Friday, December 4, 2015

Visited museum and returned home


I was able to visit the museum in the United Kingdom during my trip and meet again with Peter Vaughan who restores and maintains historic systems including an IBM 1130. Their system is working fine, but they don't have a system disk cartridge to run DMS2. Since I have quite a few cartridges, I should be able to build it and send it to them, as soon as I have my virtual card reader functionality working fully.

The museum system is an 8K 1130 with a 1442 card reader/punch and an 1132 printer. I got a quick picture of Peter standing behind the system.
Peter Vaughan at the National Museum of Computing, UK, with their running 1130 system

Their newest prize is the first computer built by British Tabulating Machinery, the Hollerith Electronic Computer 1 (HEC-1). which was a prototype, never sold, but was the basis for subsequent HEC machines they sold. They are not sure if it can be restored to working order, given its construction quality was sufficient as an engineering testbed not continued production use. However, they are a clever bunch, so if it is at all possible, I would expect to see it running again.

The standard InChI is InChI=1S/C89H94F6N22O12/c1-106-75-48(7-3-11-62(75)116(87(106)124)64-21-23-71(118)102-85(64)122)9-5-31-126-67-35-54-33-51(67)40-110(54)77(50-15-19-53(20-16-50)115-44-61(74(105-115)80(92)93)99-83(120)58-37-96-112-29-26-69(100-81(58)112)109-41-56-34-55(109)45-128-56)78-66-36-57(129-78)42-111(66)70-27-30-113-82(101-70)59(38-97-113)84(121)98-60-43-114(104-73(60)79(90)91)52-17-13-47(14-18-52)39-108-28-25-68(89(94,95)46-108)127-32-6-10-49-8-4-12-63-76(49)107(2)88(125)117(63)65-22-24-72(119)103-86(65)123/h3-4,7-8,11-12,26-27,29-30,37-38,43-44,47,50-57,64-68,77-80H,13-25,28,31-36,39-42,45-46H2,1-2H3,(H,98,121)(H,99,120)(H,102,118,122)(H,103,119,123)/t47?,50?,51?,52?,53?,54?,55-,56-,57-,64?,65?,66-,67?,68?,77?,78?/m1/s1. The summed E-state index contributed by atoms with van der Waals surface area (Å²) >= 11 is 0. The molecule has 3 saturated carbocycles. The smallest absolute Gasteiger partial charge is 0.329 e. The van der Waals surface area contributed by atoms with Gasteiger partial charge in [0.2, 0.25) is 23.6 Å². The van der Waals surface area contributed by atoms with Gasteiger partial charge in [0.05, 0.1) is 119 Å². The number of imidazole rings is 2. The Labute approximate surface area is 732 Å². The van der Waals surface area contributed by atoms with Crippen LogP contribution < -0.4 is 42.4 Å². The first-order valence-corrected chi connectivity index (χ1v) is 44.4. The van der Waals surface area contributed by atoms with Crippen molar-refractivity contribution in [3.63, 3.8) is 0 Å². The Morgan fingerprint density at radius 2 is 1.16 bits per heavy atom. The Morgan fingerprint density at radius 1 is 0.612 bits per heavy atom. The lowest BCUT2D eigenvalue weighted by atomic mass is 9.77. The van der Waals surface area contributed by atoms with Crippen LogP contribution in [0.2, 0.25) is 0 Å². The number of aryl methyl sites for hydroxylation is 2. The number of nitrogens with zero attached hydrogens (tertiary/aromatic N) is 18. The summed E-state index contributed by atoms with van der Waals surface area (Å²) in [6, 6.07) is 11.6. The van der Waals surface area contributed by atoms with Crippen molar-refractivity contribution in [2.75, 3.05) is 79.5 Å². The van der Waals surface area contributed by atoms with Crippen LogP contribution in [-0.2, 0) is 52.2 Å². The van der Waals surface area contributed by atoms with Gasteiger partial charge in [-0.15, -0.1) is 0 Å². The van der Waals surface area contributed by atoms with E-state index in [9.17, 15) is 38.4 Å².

HEC 1 computer front side
Back of HEC-1 computer, showing funky wiring
The other exciting project underway at TNMOC is the creation of a replica of the EDSAC computer. Quite a bit is complete already, but it will be some time until it is all complete and running. The original EDSAC used mercury vat delay lines for memory, but due to the hazardous nature of mercury plus the difficulty acheiving reliable operation of such memories, they are substituting delay lines using nickle wire. Otherwise, it is as exact as possible to the original machine.

EDSAC replica coming together


I had scanned several manuals and ALDs but the results remained as many files each representing a block of 20 or 30 pages. Due to the use of autofeeder, one side of the document would be in reverse page number while the other side is in ascending sequence. I had to 'sort' the pages in Acrobat, which frankly is much more work than it sounds, then merge the files.

When merged, I had runs of perhaps 20 even page numbers followed by 20 odd page numbers, which I had to resequence so that the result is a linearly increasing document. The flight was a good opportunity to get that done.

The ALD had pages which were rotated 90 degrees while others were 'upright', but for ease of reading I changed all the pages to be readable 'upright'. It was much easier to combine the sections of the ALD, since I didn't have two-sided printing to deal with and thus no blocks of even and blocks of odd pages reversed.

No comments:

Post a Comment